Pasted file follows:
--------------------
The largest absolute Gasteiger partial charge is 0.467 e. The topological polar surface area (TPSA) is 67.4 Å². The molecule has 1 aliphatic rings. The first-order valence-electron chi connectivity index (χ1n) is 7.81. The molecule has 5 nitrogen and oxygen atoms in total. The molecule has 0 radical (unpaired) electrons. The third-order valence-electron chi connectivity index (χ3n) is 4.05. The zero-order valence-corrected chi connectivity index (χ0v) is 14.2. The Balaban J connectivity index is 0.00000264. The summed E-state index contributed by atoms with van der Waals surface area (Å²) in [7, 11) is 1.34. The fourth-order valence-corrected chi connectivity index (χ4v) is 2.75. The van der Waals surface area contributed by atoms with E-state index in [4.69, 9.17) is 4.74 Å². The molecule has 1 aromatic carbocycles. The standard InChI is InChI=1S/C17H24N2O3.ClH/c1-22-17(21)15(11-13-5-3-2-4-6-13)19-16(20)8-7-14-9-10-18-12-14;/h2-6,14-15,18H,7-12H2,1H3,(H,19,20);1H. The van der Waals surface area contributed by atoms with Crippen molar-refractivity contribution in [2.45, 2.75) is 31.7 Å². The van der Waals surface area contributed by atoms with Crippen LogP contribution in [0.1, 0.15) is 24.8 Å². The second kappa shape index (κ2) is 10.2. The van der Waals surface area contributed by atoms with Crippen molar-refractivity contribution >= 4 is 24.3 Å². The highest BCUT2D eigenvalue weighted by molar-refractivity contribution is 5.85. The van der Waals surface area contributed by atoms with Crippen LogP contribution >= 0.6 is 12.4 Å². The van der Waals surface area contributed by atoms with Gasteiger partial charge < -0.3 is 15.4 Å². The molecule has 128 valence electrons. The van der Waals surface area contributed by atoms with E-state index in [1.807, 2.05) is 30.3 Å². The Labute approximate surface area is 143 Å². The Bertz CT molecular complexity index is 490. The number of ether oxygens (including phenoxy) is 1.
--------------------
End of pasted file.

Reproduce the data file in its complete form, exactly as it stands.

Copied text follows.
The largest absolute Gasteiger partial charge is 0.467 e. The topological polar surface area (TPSA) is 67.4 Å². The molecule has 1 aliphatic rings. The first-order valence-electron chi connectivity index (χ1n) is 7.81. The molecule has 5 nitrogen and oxygen atoms in total. The molecule has 0 radical (unpaired) electrons. The third-order valence-electron chi connectivity index (χ3n) is 4.05. The zero-order valence-corrected chi connectivity index (χ0v) is 14.2. The Balaban J connectivity index is 0.00000264. The summed E-state index contributed by atoms with van der Waals surface area (Å²) in [7, 11) is 1.34. The fourth-order valence-corrected chi connectivity index (χ4v) is 2.75. The van der Waals surface area contributed by atoms with E-state index in [4.69, 9.17) is 4.74 Å². The molecule has 1 aromatic carbocycles. The standard InChI is InChI=1S/C17H24N2O3.ClH/c1-22-17(21)15(11-13-5-3-2-4-6-13)19-16(20)8-7-14-9-10-18-12-14;/h2-6,14-15,18H,7-12H2,1H3,(H,19,20);1H. The van der Waals surface area contributed by atoms with Crippen molar-refractivity contribution in [2.45, 2.75) is 31.7 Å². The van der Waals surface area contributed by atoms with Crippen LogP contribution in [0.1, 0.15) is 24.8 Å². The second kappa shape index (κ2) is 10.2. The van der Waals surface area contributed by atoms with Crippen molar-refractivity contribution >= 4 is 24.3 Å². The highest BCUT2D eigenvalue weighted by molar-refractivity contribution is 5.85. The van der Waals surface area contributed by atoms with Crippen LogP contribution >= 0.6 is 12.4 Å². The van der Waals surface area contributed by atoms with Gasteiger partial charge < -0.3 is 15.4 Å². The molecule has 128 valence electrons. The van der Waals surface area contributed by atoms with E-state index in [1.807, 2.05) is 30.3 Å². The Labute approximate surface area is 143 Å². The Bertz CT molecular complexity index is 490. The number of ether oxygens (including phenoxy) is 1.